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In promising news for parents of extremely premature babies, not only is the survival rate of these very early premmies improving, but more of these tiny warriors are reaching toddlerhood without any sign of developmental delay.
While the survival rate of babies born between 22 and 24 weeks is still very low, with just one in three surviving – this latest research is a glimmer of hope.
Positive News For Preterm Babies
Researchers at Duke Health have discovered that compared to extremely preterm babies born ten years ago, more little ones are showing no signs of moderate or severe cognitive and motor delay when they become toddlers.
“The findings are encouraging,” lead author Noelle Younge, M.D. explained. “We see evidence of improvement over time.
“But we do need to keep an eye on the overall numbers, as a large percentage of infants born at this stage still do not survive. Those who survive without significant impairment at about age two are still at risk for numerous other challenges to their overall health.”
The study delved into the records of more than 4000 very premature babies, with about 30 per cent of those born at the beginning of the study surviving. This survival rate increased to 36 per cent for those who were born towards the end of the study, around ten years later. However, there was some concern that with an increased survival rate, would come more children with developmental issues.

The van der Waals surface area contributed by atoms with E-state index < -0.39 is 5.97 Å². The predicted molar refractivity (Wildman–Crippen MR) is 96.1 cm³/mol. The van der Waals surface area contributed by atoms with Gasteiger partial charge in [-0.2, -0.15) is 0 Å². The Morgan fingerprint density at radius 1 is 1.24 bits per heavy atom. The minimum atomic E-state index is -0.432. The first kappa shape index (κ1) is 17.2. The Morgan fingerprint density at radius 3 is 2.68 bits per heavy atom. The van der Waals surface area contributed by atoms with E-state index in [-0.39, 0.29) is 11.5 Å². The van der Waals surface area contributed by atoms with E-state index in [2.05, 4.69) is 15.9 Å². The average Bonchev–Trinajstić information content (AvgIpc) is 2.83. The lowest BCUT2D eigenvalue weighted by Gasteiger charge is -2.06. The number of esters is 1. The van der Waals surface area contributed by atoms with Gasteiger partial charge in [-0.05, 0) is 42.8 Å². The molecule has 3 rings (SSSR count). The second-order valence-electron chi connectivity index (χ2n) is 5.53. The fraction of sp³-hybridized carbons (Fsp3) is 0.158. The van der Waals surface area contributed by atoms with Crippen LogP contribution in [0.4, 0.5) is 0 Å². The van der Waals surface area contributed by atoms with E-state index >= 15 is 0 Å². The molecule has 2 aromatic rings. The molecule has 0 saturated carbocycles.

“One concern was that the improved survival might have been accompanied by a greater number of infants who went on to have impairments in the long term, such as cerebral palsy, developmental delay, hearing and vision loss,” said Dr Younge.
“However, we actually are seeing a slight improvement. Because children continue to develop over years, it’s important to continue to track this data so families and providers can make the best decisions in caring for these infants.”
Why Are The Outcomes Improving?
The researchers think that there may be a couple of reasons for the improvement in both survival and development:
- Less infections in preterm infants.
- The increased use of steroids in mums-to-be to help make the lungs of unborn babies stronger.
“We’ve taken a big focus on preventing infections, and there’s a lot more encouragement and support for the use of mother’s milk than there was 15 years ago, which has also been linked to better outcomes,” senior author C. Michael Cotten, M.D. said.